Original Research ARTICLE
Short-Term Plasticity in a Monosynaptic Reflex Pathway to Forearm Muscles after Continuous Robot-Assisted Passive Stepping
- 1Department of Integrative Physiology, Kyorin University School of Medicine, Mitaka, Japan
- 2Faculty of Health and Sports Science, Doshisha University, Kyoto, Japan
- 3Motor Control Section, Department of Rehabilitation for the Movement Functions, Research Institute, National Rehabilitation Center for Persons with Disabilities, Tokorozawa, Japan
- 4Graduate School of Engineering, Shibaura Institute of Technology, Tokyo, Japan
- 5Division of Health and Sports Sciences, Faculty of Education, Chiba University, Chiba, Japan
- 6Rehabilitation Neuroscience Laboratory, University of Victoria, Victoria, BC, Canada
- 7Graduate school of Arts and Sciences, University of Tokyo, Tokyo, Japan
Both active and passive rhythmic limb movements reduce the amplitude of spinal cord Hoffmann (H-) reflexes in muscles of moving and distant limbs. This could have clinical utility in remote modulation of the pathologically hyperactive reflexes found in spasticity after stroke or spinal cord injury. However, such clinical translation is currently hampered by a lack of critical information regarding the minimum or effective duration of passive movement needed for modulating spinal cord excitability. We therefore investigated the H-reflex modulation in the flexor carpi radialis (FCR) muscle during and after various durations (5, 10, 15, and 30 min) of passive stepping in 11 neurologically normal subjects. Passive stepping was performed by a robotic gait trainer system (Lokomat®) while a single pulse of electrical stimulation to the median nerve elicited H-reflexes in the FCR. The amplitude of the FCR H-reflex was significantly suppressed during passive stepping. Although 30 min of passive stepping was sufficient to elicit a persistent H-reflex suppression that lasted up to 15 min, 5 min of passive stepping was not. The duration of H-reflex suppression correlated with that of the stepping. These findings suggest that the accumulation of stepping-related afferent feedback from the leg plays a role in generating short-term interlimb plasticity in the circuitry of the FCR H-reflex.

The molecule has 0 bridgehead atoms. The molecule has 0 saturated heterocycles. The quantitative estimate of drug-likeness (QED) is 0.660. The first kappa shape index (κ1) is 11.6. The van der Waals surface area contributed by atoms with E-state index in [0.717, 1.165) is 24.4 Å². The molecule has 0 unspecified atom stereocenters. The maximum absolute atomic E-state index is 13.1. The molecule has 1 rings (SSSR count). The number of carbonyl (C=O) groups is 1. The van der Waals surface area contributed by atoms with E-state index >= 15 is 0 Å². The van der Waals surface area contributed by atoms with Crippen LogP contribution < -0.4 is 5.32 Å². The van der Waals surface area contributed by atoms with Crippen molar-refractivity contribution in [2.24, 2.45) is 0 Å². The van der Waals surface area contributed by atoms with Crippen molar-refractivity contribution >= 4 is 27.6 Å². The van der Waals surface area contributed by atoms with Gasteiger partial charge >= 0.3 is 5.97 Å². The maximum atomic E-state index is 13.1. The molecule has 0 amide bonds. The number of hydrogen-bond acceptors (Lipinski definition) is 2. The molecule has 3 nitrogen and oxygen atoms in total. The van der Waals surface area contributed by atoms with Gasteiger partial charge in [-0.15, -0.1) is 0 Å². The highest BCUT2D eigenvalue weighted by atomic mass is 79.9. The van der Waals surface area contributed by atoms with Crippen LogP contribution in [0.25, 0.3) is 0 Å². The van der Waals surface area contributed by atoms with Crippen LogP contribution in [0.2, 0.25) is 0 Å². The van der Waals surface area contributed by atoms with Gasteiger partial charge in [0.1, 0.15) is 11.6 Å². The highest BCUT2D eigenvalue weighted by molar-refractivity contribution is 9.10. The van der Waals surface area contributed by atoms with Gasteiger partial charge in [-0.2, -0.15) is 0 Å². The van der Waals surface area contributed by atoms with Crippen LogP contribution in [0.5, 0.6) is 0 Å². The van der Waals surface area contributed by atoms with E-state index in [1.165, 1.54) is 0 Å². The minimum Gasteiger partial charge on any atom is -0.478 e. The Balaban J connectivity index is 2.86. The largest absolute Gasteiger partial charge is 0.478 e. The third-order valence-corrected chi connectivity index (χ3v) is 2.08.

Part of the neuronal coordination between the fore- and hind-limbs observed in quadrupedal locomotion is preserved in humans (Dietz, 2002a; Zehr and Duysens, 2004; Sakamoto et al., 2007; Zehr et al., 2009; Meyns et al., 2014). This coordination is mediated by presumed locomotor generating systems and afferent feedback arising from limb movements and plays a functionally significant role in maintaining locomotor movements (Juvin et al., 2005; Nakajima et al., 2008a,b, 2011, 2013a,b, 2014; Zehr et al., 2009; Sasada et al., 2010). A useful method for assessing this coordination in the human spinal cord has been to measure the modulation of spinal reflex excitability during locomotion (Zehr et al., 2004; Zehr, 2005).
During rhythmic arm movement, Hoffmann (H-) reflex amplitude in stationary leg muscles is strongly suppressed (Frigon et al., 2004; Hundza and Zehr, 2009). Leg cycling also leads to H-reflex suppression in forearm muscles (Zehr et al., 2007; Nakajima et al., 2011, 2013b). Furthermore, a recent study we conducted revealed that robot-assisted passive stepping with a driven gait orthosis (DGO) induces forearm H-reflex suppression (Nakajima et al., 2011; Domingo et al., 2014). These interlimb interactions are partially regulated through presynaptic inhibition of group Ia afferent terminals in the H-reflex circuit (Frigon et al., 2004; Nakajima et al., 2013b). Thus, stepping-related afferent feedback from the legs may contribute to a decrease in transmission from Ia afferents to motoneurons (MNs) innervating forearm muscles.